Focus

It’s been another couple of weeks since I’ve written.  Gosh, this life gets overwhelming sometimes. For anyone who hasn’t read my blog posts in the past, I encourage you to have a look at some of them to give some context for this one.  My Blog is a place of personal expression and enlightenment where I hope to connect with others through my experiences – many of which are due to an brain injury sustained as an adolescent.

Today I have chosen to write about focus.  It’s something that I struggle with a lot, both on a macro and micro-management scale.  I fully believe that more and more people are plagued with this as well, living in this fast-moving society that we live in.  In this busy, loud, multi-tasking world, it’s difficult to stay on track these days – whether with one particular task, or on a grander scale of aligning life choices with one end goal in mind.

Focus is such an abstract concept, but an important one.  I see people all around me struggling with this same thing, so I don’t feel alone – nor do I believe that my struggle is “due to” my injury.  I think that’s a huge thing for anyone to accept post-trauma.  The awareness that we are not alone in our experiences is one level of acceptance, but that our experience is not necessarily an isolated incident due to only this type of injury (brain injury) is a deeper level of acceptance.  But I digress…. (ironic, as I discuss the concept of focus…) lol

Whether it be in our moment-to-moment interaction with the world around us, or our overall commitment of energy as a whole, I believe we can all benefit from an increased level of focus.  “And what might that look like,” you ask?  Tuning in more intently in a conversation, directing more energy in a physical exertion, or simply freeing up your mind to attend without inhibition to the task at hand – all of these instances can amount to greater focus and, in turn, greater performance or a deeper, more alert experience.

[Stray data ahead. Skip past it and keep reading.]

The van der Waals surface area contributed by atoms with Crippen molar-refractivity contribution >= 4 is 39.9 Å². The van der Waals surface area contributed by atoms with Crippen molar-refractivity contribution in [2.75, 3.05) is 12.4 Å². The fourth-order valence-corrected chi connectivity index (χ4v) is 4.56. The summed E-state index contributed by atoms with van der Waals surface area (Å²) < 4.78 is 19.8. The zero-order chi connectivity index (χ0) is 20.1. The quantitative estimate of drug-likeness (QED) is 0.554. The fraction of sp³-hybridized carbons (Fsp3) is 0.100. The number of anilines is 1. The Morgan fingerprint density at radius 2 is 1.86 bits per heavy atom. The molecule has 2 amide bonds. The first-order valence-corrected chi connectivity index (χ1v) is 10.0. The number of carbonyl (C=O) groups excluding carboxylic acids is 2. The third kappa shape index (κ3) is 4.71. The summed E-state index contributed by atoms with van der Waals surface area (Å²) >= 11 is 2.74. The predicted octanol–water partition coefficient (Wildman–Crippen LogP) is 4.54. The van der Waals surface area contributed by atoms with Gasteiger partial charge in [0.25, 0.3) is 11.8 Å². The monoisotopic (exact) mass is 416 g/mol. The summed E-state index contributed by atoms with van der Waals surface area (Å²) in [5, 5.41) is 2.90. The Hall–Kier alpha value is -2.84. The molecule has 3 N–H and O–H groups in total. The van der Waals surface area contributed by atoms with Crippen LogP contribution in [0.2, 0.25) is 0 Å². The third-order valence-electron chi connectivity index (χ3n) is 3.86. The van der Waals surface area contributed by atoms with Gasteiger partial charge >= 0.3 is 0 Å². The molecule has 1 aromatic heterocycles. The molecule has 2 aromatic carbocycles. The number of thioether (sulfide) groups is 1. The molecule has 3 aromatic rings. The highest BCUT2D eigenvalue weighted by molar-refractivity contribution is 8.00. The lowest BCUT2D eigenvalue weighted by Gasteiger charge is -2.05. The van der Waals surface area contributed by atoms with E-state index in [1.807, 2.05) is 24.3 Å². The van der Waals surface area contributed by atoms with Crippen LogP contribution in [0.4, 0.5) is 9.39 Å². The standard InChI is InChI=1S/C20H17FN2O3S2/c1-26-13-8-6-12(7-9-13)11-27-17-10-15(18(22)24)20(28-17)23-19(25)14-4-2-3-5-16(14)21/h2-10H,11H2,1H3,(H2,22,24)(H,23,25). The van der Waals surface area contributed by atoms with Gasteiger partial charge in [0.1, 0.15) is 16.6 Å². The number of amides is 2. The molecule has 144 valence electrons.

Try it sometime.

It’s how the best physical training coaches direct their athletes, how musicians perfect their craft, and how good friends establish such a strong connection.  It’s the practice of “presence” – being fully in the moment, physically/intectually/emotionally.  If you are looking to improve a skill, deepen a relationship, or just experience life more fully, I highly recommend this personal practice.

And don’t be discouraged when you find you have to take a break, or you feel your mind wandering, or you feel like you’re making the same mistakes over and over.  Let your awareness expand through the experience.  Take a minute to reflect and notice what you notice about your presence, your performance and what is happening around you.  The repetition of this practice will help to increase your mind’s sensitivity to the experience, and you will surprise yourself with the improvements you will see.

This is my life.

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